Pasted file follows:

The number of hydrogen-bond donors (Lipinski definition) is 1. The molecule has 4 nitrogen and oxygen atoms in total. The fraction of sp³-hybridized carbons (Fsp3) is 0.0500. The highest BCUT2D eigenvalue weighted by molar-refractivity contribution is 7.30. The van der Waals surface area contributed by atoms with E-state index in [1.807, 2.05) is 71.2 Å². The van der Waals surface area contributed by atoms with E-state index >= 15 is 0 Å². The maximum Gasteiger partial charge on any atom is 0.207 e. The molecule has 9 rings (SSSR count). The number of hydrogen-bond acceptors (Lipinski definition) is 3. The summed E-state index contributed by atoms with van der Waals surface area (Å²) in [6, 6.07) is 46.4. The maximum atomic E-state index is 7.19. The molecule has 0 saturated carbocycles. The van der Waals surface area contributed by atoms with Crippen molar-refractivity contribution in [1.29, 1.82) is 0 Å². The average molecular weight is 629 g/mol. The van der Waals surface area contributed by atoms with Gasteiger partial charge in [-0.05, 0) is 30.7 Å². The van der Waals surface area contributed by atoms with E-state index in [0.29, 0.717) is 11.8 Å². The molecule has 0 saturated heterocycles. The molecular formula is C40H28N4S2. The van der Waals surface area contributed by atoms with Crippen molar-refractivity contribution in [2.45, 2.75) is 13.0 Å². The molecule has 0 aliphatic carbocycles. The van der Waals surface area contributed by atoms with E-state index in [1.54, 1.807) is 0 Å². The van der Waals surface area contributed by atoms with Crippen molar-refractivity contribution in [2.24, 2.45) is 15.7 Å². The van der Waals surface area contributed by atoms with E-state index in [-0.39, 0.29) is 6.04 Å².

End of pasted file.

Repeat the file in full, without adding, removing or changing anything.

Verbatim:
The number of hydrogen-bond donors (Lipinski definition) is 1. The molecule has 4 nitrogen and oxygen atoms in total. The fraction of sp³-hybridized carbons (Fsp3) is 0.0500. The highest BCUT2D eigenvalue weighted by molar-refractivity contribution is 7.30. The van der Waals surface area contributed by atoms with E-state index in [1.807, 2.05) is 71.2 Å². The van der Waals surface area contributed by atoms with E-state index >= 15 is 0 Å². The maximum Gasteiger partial charge on any atom is 0.207 e. The molecule has 9 rings (SSSR count). The number of hydrogen-bond acceptors (Lipinski definition) is 3. The summed E-state index contributed by atoms with van der Waals surface area (Å²) in [6, 6.07) is 46.4. The maximum atomic E-state index is 7.19. The molecule has 0 saturated carbocycles. The van der Waals surface area contributed by atoms with Crippen molar-refractivity contribution in [1.29, 1.82) is 0 Å². The average molecular weight is 629 g/mol. The van der Waals surface area contributed by atoms with Gasteiger partial charge in [-0.05, 0) is 30.7 Å². The van der Waals surface area contributed by atoms with E-state index in [0.29, 0.717) is 11.8 Å². The molecule has 0 saturated heterocycles. The molecular formula is C40H28N4S2. The van der Waals surface area contributed by atoms with Crippen molar-refractivity contribution in [2.45, 2.75) is 13.0 Å². The molecule has 0 aliphatic carbocycles. The van der Waals surface area contributed by atoms with E-state index in [1.54, 1.807) is 0 Å². The van der Waals surface area contributed by atoms with Crippen molar-refractivity contribution in [2.24, 2.45) is 15.7 Å². The van der Waals surface area contributed by atoms with E-state index in [-0.39, 0.29) is 6.04 Å².